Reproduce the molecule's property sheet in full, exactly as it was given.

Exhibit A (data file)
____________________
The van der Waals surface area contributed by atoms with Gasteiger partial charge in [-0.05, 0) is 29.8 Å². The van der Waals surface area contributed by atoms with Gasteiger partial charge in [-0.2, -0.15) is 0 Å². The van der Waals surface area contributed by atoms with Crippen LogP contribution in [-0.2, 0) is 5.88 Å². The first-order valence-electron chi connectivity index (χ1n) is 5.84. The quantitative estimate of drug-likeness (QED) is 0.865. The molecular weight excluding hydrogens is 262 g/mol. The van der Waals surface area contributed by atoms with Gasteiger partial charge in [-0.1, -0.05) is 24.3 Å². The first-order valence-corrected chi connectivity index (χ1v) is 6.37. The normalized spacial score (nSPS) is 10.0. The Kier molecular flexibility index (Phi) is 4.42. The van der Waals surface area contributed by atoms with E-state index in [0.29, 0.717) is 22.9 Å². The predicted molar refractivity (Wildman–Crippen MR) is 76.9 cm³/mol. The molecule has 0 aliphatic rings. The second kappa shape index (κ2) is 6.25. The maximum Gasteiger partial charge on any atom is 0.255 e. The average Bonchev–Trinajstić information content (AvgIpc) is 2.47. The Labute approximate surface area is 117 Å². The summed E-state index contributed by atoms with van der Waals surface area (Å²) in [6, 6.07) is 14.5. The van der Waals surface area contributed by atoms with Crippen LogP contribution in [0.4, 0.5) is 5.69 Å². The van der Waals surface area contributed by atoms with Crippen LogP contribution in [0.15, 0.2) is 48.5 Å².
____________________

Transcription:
The van der Waals surface area contributed by atoms with Gasteiger partial charge in [-0.05, 0) is 29.8 Å². The van der Waals surface area contributed by atoms with Gasteiger partial charge in [-0.2, -0.15) is 0 Å². The van der Waals surface area contributed by atoms with Crippen LogP contribution in [-0.2, 0) is 5.88 Å². The first-order valence-electron chi connectivity index (χ1n) is 5.84. The quantitative estimate of drug-likeness (QED) is 0.865. The molecular weight excluding hydrogens is 262 g/mol. The van der Waals surface area contributed by atoms with Gasteiger partial charge in [-0.1, -0.05) is 24.3 Å². The first-order valence-corrected chi connectivity index (χ1v) is 6.37. The normalized spacial score (nSPS) is 10.0. The Kier molecular flexibility index (Phi) is 4.42. The van der Waals surface area contributed by atoms with E-state index in [0.29, 0.717) is 22.9 Å². The predicted molar refractivity (Wildman–Crippen MR) is 76.9 cm³/mol. The molecule has 0 aliphatic rings. The second kappa shape index (κ2) is 6.25. The maximum Gasteiger partial charge on any atom is 0.255 e. The average Bonchev–Trinajstić information content (AvgIpc) is 2.47. The Labute approximate surface area is 117 Å². The summed E-state index contributed by atoms with van der Waals surface area (Å²) in [6, 6.07) is 14.5. The van der Waals surface area contributed by atoms with Crippen LogP contribution in [0.4, 0.5) is 5.69 Å². The van der Waals surface area contributed by atoms with Crippen LogP contribution in [0.15, 0.2) is 48.5 Å².